Four more people have died from tainted romaine lettuce, federal health officials said Friday, bringing the total to five deaths related to a virulent strain of E. coli whose source has still not been located.
Officials say the people who became ill ate the tainted romaine lettuce from the Yuma, Arizona growing region when it was likely still available in grocery stores and restaurants. Canadian health officials also recently identified E. coli cases in several provinces that could potentially be linked to the outbreak in the United States.
When a person becomes infected with the bacteria, it can take two to three weeks before a report to the CDC. The five dead were reportedly from Arkansas, New York, California and, with two cases, Minnesota. Illnesses started on dates ranging from March 13, 2018 to May 12, 2018.
"We are actively evaluating a number of theories about how romaine lettuce grown on multiple farms in the same growing region could have become contaminated around the same time", Dr. Scott Gottlieb and Dr. Stephen Ostroff wrote.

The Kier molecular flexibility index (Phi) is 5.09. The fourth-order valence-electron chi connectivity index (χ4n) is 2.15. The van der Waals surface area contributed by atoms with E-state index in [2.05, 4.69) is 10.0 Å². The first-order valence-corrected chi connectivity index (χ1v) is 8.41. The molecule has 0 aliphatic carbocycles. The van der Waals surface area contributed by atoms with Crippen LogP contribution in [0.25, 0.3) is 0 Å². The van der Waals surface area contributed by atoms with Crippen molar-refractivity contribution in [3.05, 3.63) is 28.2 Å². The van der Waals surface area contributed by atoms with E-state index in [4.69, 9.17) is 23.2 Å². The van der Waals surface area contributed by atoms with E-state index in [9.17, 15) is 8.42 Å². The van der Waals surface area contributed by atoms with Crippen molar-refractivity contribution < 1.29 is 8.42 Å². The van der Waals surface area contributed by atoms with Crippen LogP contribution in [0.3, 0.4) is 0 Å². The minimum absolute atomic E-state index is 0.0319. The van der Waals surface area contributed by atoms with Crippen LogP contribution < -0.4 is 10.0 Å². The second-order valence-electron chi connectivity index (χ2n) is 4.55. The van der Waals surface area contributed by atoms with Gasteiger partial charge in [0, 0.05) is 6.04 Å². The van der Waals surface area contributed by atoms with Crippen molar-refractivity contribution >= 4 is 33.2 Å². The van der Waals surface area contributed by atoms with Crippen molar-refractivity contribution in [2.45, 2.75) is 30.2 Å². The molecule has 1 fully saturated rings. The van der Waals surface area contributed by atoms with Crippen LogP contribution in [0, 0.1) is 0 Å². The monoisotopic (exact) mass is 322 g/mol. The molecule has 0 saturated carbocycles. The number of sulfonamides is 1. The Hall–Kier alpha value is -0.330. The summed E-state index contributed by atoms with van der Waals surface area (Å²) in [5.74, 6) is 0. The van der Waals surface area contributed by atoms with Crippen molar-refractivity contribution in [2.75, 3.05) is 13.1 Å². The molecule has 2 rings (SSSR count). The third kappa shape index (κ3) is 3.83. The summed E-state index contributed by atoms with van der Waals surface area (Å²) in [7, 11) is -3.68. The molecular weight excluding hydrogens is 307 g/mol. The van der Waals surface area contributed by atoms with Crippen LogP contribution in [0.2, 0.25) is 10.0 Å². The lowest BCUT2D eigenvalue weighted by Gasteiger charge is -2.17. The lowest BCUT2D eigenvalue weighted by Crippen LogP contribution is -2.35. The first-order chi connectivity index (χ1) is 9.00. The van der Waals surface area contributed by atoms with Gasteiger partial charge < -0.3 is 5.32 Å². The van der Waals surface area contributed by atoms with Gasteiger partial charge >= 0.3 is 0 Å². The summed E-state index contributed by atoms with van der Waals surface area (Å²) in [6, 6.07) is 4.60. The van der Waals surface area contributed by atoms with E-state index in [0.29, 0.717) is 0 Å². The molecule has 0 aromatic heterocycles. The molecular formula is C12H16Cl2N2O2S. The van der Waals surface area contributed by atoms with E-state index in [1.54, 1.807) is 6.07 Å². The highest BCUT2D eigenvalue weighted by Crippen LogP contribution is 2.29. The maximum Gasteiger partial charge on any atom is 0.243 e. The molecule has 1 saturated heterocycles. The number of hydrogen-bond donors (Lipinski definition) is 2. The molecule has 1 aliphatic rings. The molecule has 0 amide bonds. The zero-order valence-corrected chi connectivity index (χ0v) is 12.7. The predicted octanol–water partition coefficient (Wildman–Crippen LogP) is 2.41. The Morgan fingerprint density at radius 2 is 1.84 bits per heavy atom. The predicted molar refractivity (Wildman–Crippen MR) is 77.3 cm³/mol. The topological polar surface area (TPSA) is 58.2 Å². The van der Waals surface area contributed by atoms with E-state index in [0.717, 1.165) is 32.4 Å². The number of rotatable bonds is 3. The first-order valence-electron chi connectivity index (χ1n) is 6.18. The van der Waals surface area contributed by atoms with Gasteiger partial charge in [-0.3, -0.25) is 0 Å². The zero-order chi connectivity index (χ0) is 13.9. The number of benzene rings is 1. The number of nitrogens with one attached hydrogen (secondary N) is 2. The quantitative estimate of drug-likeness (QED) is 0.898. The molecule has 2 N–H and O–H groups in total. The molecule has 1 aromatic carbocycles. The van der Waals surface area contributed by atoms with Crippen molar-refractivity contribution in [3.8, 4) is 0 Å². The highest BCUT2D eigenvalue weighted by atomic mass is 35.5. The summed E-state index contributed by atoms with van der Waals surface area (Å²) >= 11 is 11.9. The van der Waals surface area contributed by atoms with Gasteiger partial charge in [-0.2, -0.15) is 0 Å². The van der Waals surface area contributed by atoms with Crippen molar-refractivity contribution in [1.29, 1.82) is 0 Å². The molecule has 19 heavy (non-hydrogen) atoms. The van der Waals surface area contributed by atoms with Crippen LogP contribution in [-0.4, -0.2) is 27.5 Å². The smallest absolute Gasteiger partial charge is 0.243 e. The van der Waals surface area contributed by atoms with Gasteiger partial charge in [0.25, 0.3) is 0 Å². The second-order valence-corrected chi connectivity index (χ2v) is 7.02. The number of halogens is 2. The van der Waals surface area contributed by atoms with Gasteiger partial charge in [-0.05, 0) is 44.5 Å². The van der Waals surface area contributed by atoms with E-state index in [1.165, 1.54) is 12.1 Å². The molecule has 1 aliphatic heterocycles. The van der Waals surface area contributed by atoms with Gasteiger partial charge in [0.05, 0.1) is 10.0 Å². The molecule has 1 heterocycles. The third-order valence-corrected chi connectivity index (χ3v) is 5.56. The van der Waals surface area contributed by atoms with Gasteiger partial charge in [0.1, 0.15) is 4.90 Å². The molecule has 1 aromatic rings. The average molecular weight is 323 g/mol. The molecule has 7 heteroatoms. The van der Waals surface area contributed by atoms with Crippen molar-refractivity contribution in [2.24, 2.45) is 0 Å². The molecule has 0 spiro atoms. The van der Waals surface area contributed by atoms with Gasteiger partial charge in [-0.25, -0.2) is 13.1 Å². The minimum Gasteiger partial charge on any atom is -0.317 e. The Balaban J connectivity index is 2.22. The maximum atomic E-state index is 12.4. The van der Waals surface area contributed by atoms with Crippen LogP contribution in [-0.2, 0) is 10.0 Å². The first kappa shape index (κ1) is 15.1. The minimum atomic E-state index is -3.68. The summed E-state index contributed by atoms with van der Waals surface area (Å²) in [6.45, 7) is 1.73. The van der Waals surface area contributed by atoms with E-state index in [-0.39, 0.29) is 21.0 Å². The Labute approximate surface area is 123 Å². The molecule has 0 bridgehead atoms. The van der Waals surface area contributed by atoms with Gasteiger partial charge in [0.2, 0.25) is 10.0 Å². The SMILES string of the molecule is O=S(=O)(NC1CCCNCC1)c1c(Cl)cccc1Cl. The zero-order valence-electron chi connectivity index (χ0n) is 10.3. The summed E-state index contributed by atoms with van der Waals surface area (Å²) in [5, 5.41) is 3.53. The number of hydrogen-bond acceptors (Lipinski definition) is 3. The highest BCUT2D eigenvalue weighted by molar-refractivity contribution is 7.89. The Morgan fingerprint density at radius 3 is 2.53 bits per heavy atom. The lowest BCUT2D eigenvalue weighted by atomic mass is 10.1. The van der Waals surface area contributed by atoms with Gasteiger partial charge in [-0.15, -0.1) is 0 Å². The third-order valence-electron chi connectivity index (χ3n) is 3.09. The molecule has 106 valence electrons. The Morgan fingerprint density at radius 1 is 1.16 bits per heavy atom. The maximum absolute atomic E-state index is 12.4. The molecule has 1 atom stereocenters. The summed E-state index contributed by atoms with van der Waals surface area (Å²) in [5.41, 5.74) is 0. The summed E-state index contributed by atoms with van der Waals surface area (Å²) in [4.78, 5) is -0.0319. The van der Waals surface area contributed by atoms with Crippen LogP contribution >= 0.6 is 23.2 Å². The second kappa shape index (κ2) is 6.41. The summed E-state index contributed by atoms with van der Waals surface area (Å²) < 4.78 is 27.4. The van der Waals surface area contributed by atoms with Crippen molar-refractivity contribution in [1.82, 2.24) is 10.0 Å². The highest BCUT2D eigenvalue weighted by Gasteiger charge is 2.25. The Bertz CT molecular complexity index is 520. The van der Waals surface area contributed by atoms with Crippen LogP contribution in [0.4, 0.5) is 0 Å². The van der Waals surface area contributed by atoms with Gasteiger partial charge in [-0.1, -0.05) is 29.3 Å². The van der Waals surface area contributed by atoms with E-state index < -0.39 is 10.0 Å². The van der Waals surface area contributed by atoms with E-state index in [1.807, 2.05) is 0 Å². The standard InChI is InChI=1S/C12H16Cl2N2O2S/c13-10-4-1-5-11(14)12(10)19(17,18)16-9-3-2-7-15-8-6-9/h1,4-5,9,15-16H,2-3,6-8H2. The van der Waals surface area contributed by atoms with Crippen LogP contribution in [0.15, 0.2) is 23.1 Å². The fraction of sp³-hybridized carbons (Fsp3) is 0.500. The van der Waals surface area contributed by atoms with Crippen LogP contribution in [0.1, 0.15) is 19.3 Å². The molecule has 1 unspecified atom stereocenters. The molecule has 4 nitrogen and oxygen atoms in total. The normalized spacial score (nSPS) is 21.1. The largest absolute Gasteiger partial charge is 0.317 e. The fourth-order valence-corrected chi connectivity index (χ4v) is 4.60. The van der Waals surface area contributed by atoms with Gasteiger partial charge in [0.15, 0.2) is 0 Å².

According to the Mayo Clinic, O157 E.coli symptoms include diarrhea, which could be bloody, as well as abdominal cramping or pain, and in some people, nausea.
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It is the largest USA outbreak of E. coli since 200 people fell ill in 2006.
Almost half of those who became ill had to be hospitalized.
The CDC said that some of the affected people had not eaten lettuce, but had contact with others who had fallen ill.
Most people recover within a week, but some illnesses can last longer and be more severe. Young children and adults have a greater risk of developing a form of kidney failure called hemolytic uremic syndrome, which is life-threatening.